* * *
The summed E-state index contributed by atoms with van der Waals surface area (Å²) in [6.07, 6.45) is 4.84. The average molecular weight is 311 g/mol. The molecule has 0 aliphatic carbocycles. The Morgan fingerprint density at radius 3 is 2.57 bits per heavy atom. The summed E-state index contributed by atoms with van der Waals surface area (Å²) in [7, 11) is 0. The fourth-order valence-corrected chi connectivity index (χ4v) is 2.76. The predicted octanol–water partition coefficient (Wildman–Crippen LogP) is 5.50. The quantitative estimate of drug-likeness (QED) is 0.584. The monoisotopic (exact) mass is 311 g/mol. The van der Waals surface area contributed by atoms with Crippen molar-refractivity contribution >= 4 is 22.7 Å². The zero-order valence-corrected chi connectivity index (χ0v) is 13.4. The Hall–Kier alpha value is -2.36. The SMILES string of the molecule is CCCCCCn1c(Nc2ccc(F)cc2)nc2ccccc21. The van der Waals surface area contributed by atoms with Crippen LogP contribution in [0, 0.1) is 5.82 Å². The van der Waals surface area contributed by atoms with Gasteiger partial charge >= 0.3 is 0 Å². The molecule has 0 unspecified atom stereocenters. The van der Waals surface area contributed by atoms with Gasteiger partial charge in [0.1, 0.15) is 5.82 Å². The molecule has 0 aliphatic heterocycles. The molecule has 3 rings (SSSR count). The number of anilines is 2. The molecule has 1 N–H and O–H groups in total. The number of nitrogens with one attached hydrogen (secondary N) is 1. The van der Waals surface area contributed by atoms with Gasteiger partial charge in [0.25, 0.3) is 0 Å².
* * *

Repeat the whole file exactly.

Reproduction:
The summed E-state index contributed by atoms with van der Waals surface area (Å²) in [6.07, 6.45) is 4.84. The average molecular weight is 311 g/mol. The molecule has 0 aliphatic carbocycles. The Morgan fingerprint density at radius 3 is 2.57 bits per heavy atom. The summed E-state index contributed by atoms with van der Waals surface area (Å²) in [7, 11) is 0. The fourth-order valence-corrected chi connectivity index (χ4v) is 2.76. The predicted octanol–water partition coefficient (Wildman–Crippen LogP) is 5.50. The quantitative estimate of drug-likeness (QED) is 0.584. The monoisotopic (exact) mass is 311 g/mol. The van der Waals surface area contributed by atoms with Crippen molar-refractivity contribution >= 4 is 22.7 Å². The zero-order valence-corrected chi connectivity index (χ0v) is 13.4. The Hall–Kier alpha value is -2.36. The SMILES string of the molecule is CCCCCCn1c(Nc2ccc(F)cc2)nc2ccccc21. The van der Waals surface area contributed by atoms with Crippen LogP contribution in [0, 0.1) is 5.82 Å². The van der Waals surface area contributed by atoms with Gasteiger partial charge >= 0.3 is 0 Å². The molecule has 0 unspecified atom stereocenters. The van der Waals surface area contributed by atoms with Gasteiger partial charge in [0.1, 0.15) is 5.82 Å². The molecule has 0 aliphatic heterocycles. The molecule has 3 rings (SSSR count). The number of anilines is 2. The molecule has 1 N–H and O–H groups in total. The number of nitrogens with one attached hydrogen (secondary N) is 1. The van der Waals surface area contributed by atoms with Gasteiger partial charge in [0.25, 0.3) is 0 Å².